Go to HHH home page.
Smart Politics
 


The McCain Surge: Is It Real? Yes.

Bookmark and Share

John McCain’s campaign has had the benefit of running as the underdog during the past few months, with most pundits characterizing the 2008 presidential race as “Barack Obama’s to lose.? Even strategist Dick Morris, hardly a friend to Democrats these days, has stated as late as yesterday that the race is “Obama vs. Obama.?

But McCain has hardly been a passive observer to the proceedings thus far. His recent campaign advertising (lampooning Obama’s cult of celebrity) has generated not simply controversy (and the free advertising that accompanies it in cable news) but also a decided bump in the polls.

Nationally, in Gallup’s tracking poll, McCain has closed Obama’s 9-point advantage from a week ago into just a 3-point margin as of Monday.

State polls of likely voters that have been released during the past few days reveal the Republican Senator has gained significantly on Obama in battleground states, traditionally Republican states, as well as traditionally Democratic states. (Bear in mind comparisons are largely being drawn here between different pollsters; the takeaway point is the universal trend, not the margin per se in any particular state).

Battleground

Florida: McCain +6 (McCain up 8 points in 1 week)
Missouri: McCain +5 (McCain up 10 points in 3 weeks)

Red
Alabama: McCain + 20 (McCain up 7 points in 1 month)
Arizona: McCain + 19 (McCain up 10 points in 1 month)
Oklahoma: McCain + 32 (McCain up 18 points in 1 month)

Blue
Massachusetts: Obama +9 (McCain up 11 points in 1 month)
Connecticut: Obama + 13 (McCain up 9 points in 1 month)
New York: Obama +18 (McCain up 13 points in 1 month)

With the political environment ripe for an Obama victory, and with Democrats poised to make big gains in the U.S. House and U.S. Senate this November, the Democratic Party faithful are no doubt scratching their heads wondering what Obama needs to do to halt McCain’s latest surge.

Previous post: The Decline of a President: Tracing Bush's Approval Ratings in the Upper Midwest
Next post: Iowa House Democrats Eye to Expand Advantage in '08

Leave a comment


Remains of the Data

Which States Have the Longest and Shortest Election Day Voting Hours?

Residents in some North Dakota towns have less than half as many hours to cast their ballots as those in New York State.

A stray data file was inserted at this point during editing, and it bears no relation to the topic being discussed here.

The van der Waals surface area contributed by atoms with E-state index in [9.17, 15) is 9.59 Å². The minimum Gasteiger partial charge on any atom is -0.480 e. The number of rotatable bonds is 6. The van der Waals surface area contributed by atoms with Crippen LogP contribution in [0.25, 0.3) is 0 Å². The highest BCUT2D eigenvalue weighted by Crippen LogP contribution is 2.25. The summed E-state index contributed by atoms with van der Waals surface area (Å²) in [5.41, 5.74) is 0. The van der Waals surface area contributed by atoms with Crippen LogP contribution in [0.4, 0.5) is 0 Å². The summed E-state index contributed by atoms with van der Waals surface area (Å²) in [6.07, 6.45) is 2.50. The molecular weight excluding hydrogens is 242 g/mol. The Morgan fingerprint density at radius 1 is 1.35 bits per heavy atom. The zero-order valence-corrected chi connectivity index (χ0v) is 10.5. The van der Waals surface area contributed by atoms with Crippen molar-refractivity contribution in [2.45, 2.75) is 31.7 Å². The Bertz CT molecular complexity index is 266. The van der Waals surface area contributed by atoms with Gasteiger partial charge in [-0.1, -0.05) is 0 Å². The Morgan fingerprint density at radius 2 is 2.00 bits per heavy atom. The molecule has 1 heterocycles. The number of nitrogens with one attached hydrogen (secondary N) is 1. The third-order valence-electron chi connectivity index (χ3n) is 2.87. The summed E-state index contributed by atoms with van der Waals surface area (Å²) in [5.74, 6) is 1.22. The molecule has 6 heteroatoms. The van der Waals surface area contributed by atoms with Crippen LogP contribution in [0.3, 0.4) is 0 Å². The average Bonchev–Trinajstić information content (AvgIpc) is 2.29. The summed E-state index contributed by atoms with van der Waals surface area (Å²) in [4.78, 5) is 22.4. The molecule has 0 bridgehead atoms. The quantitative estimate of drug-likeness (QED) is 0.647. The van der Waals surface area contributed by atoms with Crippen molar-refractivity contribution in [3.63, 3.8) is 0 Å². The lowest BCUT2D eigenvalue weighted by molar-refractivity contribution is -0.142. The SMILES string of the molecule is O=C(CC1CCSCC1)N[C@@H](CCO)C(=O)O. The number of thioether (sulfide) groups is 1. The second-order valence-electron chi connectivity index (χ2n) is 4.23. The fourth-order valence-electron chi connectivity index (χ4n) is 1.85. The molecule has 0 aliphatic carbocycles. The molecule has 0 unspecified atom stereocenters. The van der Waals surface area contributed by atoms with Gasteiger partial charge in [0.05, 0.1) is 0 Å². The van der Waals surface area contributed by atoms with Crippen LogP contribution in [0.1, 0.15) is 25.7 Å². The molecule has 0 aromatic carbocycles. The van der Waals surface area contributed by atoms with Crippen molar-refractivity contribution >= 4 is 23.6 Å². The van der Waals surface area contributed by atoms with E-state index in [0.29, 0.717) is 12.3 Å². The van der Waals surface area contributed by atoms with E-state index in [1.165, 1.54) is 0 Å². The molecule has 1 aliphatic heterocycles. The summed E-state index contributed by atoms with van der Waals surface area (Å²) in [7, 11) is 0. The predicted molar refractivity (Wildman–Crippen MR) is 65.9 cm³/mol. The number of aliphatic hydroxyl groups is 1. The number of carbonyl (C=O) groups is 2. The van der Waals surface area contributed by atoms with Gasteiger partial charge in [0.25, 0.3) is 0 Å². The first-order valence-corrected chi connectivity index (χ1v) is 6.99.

Political Crumbs

Does My Key Still Work?

Much has been made about Charlie Crist's political transformation from Republican to independent to Democrat en route to winning the Florida GOP and Democratic gubernatorial nominations over a span of eight years. Party-switching aside, Crist is also vying to become just the second Florida governor to serve two interrupted terms. Democrat William Bloxham was the first - serving four year terms from 1881 to 1885 and then 1897 to 1901. Florida did not permit governors serving consecutive terms for most of its 123 years prior to changes made in its 1968 constitution. Since then four have done so: Democrats Reubin Askew, Bob Graham, and Lawton Chiles and Republican Jeb Bush.


No 100-Year Curse for Roberts

Defeating his Tea Party primary challenger Milton Wolf with just 48.1 percent of the vote, Pat Roberts narrowly escaped becoming the first elected U.S. Senator from Kansas to lose a renomination bid in 100 years. The last - and so far only - elected U.S. Senator to lose a Kansas primary was one-term Republican Joseph Bristow in 1914. Bristow was defeated by former U.S. Senator Charles Curtis who went on to win three terms before becoming Herbert Hoover's running mate in 1928. Only one other U.S. Senator from the Sunflower State has lost a primary since the passage of the 17th Amendment: Sheila Frahm in 1996. Frahm was appointed to fill Bob Dole's seat earlier that year and finished 13.2 points behind Sam Brownback in the three-candidate primary field. Overall, incumbent senators from Kansas have won 29 times against two defeats in the direct vote era. (Curtis also lost a primary in 1912 to Walter Stubbs, one year before the nation moved to direct elections).


more POLITICAL CRUMBS

Humphrey School Sites
CSPG
Humphrey New Media Hub

Issues />

<div id=
Abortion
Afghanistan
Budget and taxes
Campaign finances
Crime and punishment
Economy and jobs
Education
Energy
Environment
Foreign affairs
Gender
Health
Housing
Ideology
Immigration
Iraq
Media
Military
Partisanship
Race and ethnicity
Reapportionment
Redistricting
Religion
Sexuality
Sports
Terrorism
Third parties
Transportation
Voting